Her 10 correct Oscar winner choices earned her the contest's $50 prize - cash that might come in handy for Russell Crowe fan Wisler's planned purchase of the "Master and Commander" DVD in late April.
Participants were asked to pick winners in the following categories: Best picture, actor, actress, supporting actor, supporting actress, director, foreign film, adapted screenplay, original screenplay and cinematography. Thirty-eight individuals submitted contest entries, but Wisler was the only person to sweep the nominations with accurate predictions. Five contest entrants scored nine out of 10 picks; six people got eight winners right; four entrants guessed seven winners; five entrants picked six winners; six entrants guessed five winners; five entrants scored four winning answers; three entrants made three correct guesses; and three entrants guessed two category winners correctly.
Though all but three contest participants predicted a best movie win for the final film in the epic "Lord of the Rings" trilogy, the best foreign film, actor and cinematography categories snagged more than a few contest front-runners. Wisler - a retired registered nurse who counts Gary Cooper's "Friendly Persuasion" as her favorite flick - said "Lord of the Rings" was an easy pick for best picture, director and adapted screenplay.
Wisler did see "Cold Mountain" - which was up for awards in the actor, supporting actress, cinematography and original score categories - before the awards broadcast, she said. But she pushed her fondness for "Cold Mountain" star Jude Law aside to pick "Mystic River's" Sean Penn as the year's best actor.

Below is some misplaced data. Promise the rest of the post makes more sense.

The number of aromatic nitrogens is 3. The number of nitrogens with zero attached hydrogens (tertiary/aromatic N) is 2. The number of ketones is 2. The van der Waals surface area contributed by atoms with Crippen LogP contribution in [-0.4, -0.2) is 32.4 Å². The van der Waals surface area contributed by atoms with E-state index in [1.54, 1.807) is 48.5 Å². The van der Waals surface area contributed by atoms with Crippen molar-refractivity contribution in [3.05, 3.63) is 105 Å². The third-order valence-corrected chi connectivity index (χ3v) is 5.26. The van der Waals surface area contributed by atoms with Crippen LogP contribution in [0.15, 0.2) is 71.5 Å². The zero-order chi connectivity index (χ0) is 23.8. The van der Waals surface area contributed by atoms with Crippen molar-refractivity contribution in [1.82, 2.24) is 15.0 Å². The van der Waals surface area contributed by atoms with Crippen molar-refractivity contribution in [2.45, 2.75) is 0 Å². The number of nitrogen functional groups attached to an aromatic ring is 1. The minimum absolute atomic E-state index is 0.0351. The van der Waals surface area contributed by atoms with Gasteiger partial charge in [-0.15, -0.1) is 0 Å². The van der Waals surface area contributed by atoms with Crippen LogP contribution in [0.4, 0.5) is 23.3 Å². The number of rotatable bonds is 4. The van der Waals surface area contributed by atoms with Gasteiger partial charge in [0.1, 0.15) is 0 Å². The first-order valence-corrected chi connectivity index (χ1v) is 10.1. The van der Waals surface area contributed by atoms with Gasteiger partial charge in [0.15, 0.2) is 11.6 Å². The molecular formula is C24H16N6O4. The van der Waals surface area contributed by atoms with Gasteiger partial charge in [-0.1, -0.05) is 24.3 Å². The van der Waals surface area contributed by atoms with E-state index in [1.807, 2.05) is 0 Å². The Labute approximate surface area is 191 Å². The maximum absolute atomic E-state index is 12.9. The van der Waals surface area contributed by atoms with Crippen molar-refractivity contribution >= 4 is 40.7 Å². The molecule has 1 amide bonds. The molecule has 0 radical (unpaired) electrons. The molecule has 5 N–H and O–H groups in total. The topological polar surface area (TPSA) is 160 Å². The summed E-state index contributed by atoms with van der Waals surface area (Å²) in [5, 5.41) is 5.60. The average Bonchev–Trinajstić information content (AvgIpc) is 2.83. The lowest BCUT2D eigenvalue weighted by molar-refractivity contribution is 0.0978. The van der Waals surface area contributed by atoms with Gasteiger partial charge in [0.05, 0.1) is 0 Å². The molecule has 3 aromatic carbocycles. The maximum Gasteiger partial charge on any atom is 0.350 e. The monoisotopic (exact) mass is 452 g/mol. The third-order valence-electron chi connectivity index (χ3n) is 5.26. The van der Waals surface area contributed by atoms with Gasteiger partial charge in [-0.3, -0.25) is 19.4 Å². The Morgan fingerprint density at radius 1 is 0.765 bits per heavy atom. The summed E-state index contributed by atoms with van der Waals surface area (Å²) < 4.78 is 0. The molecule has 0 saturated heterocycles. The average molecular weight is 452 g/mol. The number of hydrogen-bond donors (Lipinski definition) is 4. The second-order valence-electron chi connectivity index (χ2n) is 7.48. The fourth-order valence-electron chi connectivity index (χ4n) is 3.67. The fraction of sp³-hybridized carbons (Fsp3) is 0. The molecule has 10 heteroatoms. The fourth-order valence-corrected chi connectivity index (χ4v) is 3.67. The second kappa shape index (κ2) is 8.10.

"I picked Sean Penn because of his dramatic effort. He was long overdue," Wisler said. "And (Academy voters) usually don't give the Oscar for a comedy performance."
She also admired the cinematography in "Cold Mountain" but (correctly) believed that "Master and Commander" would command the category. Fifteen other contest entrants picked "Cold Mountain" as the cinematography winner, with the remainder primarily divided between "Seabiscuit" and "Master and Commander."
"That was a difficult one for me to pick. I was letting my feelings get into it," said Wisler, who imagined the difficulty of filming at sea.
She called Charlize Theron and Tim Robbins "shoo-ins" for the best actress and best supporting actor wins. The odds also favored Sofia Coppola for best original screenplay, Wisler said. She had the most difficulty picking the best foreign film - "The Barbarian Invasions" - a challenge she resolved by checking out reviews in movie magazines at a local bookstore, Wisler said. The majority of contest entrants incorrectly picked "The Twilight Samurai" for best foreign film.
Wisler also correctly picked "Master and Commander" to win for cinematography.